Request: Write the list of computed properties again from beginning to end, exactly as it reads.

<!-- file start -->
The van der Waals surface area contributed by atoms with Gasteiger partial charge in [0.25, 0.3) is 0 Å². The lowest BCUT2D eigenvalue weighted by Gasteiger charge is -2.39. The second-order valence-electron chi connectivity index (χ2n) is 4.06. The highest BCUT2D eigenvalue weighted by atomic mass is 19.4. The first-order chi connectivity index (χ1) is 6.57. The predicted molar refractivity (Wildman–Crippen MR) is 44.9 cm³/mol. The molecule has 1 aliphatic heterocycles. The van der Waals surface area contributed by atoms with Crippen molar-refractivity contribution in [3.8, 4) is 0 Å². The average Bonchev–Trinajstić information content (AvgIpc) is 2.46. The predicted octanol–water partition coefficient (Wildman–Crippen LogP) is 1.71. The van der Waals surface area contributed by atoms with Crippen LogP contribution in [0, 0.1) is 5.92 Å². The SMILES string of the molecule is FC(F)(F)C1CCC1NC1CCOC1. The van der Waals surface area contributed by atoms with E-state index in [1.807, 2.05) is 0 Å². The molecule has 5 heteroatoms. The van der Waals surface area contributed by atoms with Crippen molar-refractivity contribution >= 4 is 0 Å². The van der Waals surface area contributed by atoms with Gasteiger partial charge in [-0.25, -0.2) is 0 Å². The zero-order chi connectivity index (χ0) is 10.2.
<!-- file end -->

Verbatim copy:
The van der Waals surface area contributed by atoms with Gasteiger partial charge in [0.25, 0.3) is 0 Å². The lowest BCUT2D eigenvalue weighted by Gasteiger charge is -2.39. The second-order valence-electron chi connectivity index (χ2n) is 4.06. The highest BCUT2D eigenvalue weighted by atomic mass is 19.4. The first-order chi connectivity index (χ1) is 6.57. The predicted molar refractivity (Wildman–Crippen MR) is 44.9 cm³/mol. The molecule has 1 aliphatic heterocycles. The van der Waals surface area contributed by atoms with Crippen molar-refractivity contribution in [3.8, 4) is 0 Å². The average Bonchev–Trinajstić information content (AvgIpc) is 2.46. The predicted octanol–water partition coefficient (Wildman–Crippen LogP) is 1.71. The van der Waals surface area contributed by atoms with Crippen LogP contribution in [0, 0.1) is 5.92 Å². The SMILES string of the molecule is FC(F)(F)C1CCC1NC1CCOC1. The van der Waals surface area contributed by atoms with E-state index in [1.807, 2.05) is 0 Å². The molecule has 5 heteroatoms. The van der Waals surface area contributed by atoms with Crippen molar-refractivity contribution >= 4 is 0 Å². The van der Waals surface area contributed by atoms with Gasteiger partial charge in [-0.25, -0.2) is 0 Å². The zero-order chi connectivity index (χ0) is 10.2.